Last night, I attended a Networking and Speed Coaching Event for food and beverage entrepreneurs, like myself, co-sponsored by Samuel Adams and Accion USA, as part of the Samuel Adams Brewing the American Dream Program.
Members of the Boston Beer Company, Accion staff, and local experts across multiple disciplines were available to meet with you one-on-one for twenty minutes each to talk about your business and how they may be able to help or provide advice.
First of all, I must say that this was an excellent event! The individual attention and the quality of the coaches made it a fantastic opportunity to receive immediate feedback and gain access to additional resources. I have attended previous events that were coordinated by the Samuel Adams Brewing the American Dream Program and this was truly one of the best. Not to mention that one of the coaches available last night was Jim Koch himself!
I had met Jim on a previous occasion last September but our meeting last night more memorable for both of us. Additionally, a friend of mine who is opening a meadery in Massachusetts also sat down with us to talk shop.
Here are the golden nuggets from our conversation:
1) Brand building happens on premise
Brand building for beer (and mead) happens on-premise with draft accounts and not in the off-premise package stores. Even though breweries will be able to sell greater volumes off-premise, if customers are not looking for your product, they won’t buy it. People are more willing to try something new in a bar or restaurant than purchase a 6-pack or more in a package/liquor store.
2) Always build relationships
Period. Just do it. When a brewery is just starting out, make a list of 100 places, that you would love to have your product. Go after them all, hope for the best and keep them in mind when the tides turn. When Samuel Adams started, Jim found his way into 30 places on his list of 100.
3) Upsell, Upsell, Upsell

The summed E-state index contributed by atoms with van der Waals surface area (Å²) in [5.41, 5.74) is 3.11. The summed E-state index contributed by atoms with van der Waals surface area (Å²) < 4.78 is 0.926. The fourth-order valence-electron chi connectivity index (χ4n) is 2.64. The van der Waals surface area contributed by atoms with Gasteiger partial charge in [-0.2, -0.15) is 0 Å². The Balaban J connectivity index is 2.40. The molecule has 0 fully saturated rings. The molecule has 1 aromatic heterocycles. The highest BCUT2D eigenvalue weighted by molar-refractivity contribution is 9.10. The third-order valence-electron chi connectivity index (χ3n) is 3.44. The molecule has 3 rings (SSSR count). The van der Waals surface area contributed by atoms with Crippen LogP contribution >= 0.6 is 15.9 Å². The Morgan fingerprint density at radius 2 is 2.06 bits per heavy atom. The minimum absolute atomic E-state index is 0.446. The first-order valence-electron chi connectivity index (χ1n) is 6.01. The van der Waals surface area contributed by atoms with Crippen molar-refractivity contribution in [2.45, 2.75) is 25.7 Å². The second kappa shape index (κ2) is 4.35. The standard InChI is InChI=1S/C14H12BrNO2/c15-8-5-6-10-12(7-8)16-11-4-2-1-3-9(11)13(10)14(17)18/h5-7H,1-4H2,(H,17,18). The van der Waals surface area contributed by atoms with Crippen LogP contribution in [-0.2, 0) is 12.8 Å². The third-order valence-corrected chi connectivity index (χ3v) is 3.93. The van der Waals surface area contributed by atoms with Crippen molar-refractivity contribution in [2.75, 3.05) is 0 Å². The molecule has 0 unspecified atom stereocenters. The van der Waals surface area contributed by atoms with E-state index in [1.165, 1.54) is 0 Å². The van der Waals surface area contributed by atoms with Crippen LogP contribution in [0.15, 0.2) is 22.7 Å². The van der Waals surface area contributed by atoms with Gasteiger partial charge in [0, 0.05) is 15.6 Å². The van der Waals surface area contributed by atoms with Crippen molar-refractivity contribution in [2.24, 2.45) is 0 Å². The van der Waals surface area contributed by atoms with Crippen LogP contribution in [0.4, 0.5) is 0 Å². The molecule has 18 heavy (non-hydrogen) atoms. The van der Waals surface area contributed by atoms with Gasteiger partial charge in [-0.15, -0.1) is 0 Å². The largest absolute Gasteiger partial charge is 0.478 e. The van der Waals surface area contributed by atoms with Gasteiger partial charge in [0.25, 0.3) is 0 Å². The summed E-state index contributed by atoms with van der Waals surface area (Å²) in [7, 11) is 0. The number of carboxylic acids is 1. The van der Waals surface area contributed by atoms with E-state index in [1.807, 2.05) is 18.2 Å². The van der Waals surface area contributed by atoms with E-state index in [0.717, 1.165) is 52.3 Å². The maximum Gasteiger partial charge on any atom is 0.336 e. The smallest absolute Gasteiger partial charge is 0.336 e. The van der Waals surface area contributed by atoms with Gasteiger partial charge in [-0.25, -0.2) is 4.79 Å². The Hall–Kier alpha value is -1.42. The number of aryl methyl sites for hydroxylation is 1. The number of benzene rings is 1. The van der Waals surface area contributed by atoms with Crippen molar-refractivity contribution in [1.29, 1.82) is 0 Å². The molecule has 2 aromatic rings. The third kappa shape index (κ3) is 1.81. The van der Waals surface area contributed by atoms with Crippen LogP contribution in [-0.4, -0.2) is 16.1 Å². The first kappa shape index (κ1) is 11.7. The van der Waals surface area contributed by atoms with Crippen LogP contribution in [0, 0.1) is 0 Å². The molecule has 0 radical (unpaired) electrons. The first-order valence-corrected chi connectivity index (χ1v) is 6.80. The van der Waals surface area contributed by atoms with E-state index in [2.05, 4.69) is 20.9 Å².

Add value for the consumer experience and help the venue sell your product once in there. Know your numbers and that a restaurant/bar will make a greater margin by selling a craft beer than by a national brand or import. Samuel Adams had table tents printed and went to all of his accounts to place on the tables and high-tops. Make it as easy as possible for the venue to sell your product.
Fun fact: A champagne cork costs about 50 cents per 750 ml bottle, but adds $2.00 in perceived value to customer!!
4) Educate everyone on your product
This includes the waitstaff and bartenders. Hold short but effective training sessions during shift changes to talk about the product and make them more comfortable selling it. Staff want to increase their own sales and being knowledgeable about product offerings helps facilitates this. No one wants to look stupid.
5) Befriend the TTB (Alcohol Tobacco Tax and Trade Bureau)
Samuel Adams’ Annual LongShot Homebrewing Competition is just around the corner. The grand prize winner will have their beer brewed by Sam Adams and sold in one of their mixed packs. When taking a recipe from homebrew to commerical, make sure to check that all of the ingredients and adjuncts are approved by the TTB before you start. This will make your life much easier. Homebrew competitions bring out great beers, usually bigger and heavier styles and keep in mind that a homebrew beer will never be exactly replicated in a commerical system. Think about that when judging if the intent is to brew the recipe commercially – how will the taste be altered?